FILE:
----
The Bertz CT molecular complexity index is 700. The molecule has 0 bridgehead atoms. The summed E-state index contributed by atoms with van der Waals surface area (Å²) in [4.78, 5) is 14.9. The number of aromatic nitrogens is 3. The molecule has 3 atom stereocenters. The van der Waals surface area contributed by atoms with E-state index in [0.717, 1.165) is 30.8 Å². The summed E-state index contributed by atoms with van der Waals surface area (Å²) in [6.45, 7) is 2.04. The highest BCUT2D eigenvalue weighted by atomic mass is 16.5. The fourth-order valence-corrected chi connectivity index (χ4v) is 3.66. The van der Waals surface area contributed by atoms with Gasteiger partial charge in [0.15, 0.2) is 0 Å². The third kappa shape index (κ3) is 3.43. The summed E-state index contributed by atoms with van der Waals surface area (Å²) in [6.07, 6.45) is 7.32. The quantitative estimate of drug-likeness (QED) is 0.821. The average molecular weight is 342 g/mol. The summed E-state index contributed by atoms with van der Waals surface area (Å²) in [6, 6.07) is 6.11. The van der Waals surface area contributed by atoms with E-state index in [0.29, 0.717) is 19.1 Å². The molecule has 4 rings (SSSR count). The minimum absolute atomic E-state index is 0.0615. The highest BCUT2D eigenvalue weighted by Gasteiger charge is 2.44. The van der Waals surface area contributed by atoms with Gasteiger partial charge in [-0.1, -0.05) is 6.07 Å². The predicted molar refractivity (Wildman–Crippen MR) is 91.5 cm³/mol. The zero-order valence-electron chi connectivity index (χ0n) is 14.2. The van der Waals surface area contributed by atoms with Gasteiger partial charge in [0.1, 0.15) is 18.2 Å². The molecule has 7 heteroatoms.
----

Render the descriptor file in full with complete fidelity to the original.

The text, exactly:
The Bertz CT molecular complexity index is 700. The molecule has 0 bridgehead atoms. The summed E-state index contributed by atoms with van der Waals surface area (Å²) in [4.78, 5) is 14.9. The number of aromatic nitrogens is 3. The molecule has 3 atom stereocenters. The van der Waals surface area contributed by atoms with E-state index in [0.717, 1.165) is 30.8 Å². The summed E-state index contributed by atoms with van der Waals surface area (Å²) in [6.45, 7) is 2.04. The highest BCUT2D eigenvalue weighted by atomic mass is 16.5. The fourth-order valence-corrected chi connectivity index (χ4v) is 3.66. The van der Waals surface area contributed by atoms with Gasteiger partial charge in [0.15, 0.2) is 0 Å². The third kappa shape index (κ3) is 3.43. The summed E-state index contributed by atoms with van der Waals surface area (Å²) in [6.07, 6.45) is 7.32. The quantitative estimate of drug-likeness (QED) is 0.821. The average molecular weight is 342 g/mol. The summed E-state index contributed by atoms with van der Waals surface area (Å²) in [6, 6.07) is 6.11. The van der Waals surface area contributed by atoms with E-state index in [0.29, 0.717) is 19.1 Å². The molecule has 4 rings (SSSR count). The minimum absolute atomic E-state index is 0.0615. The highest BCUT2D eigenvalue weighted by Gasteiger charge is 2.44. The van der Waals surface area contributed by atoms with Gasteiger partial charge in [-0.1, -0.05) is 6.07 Å². The predicted molar refractivity (Wildman–Crippen MR) is 91.5 cm³/mol. The zero-order valence-electron chi connectivity index (χ0n) is 14.2. The van der Waals surface area contributed by atoms with Gasteiger partial charge in [0.1, 0.15) is 18.2 Å². The molecule has 7 heteroatoms.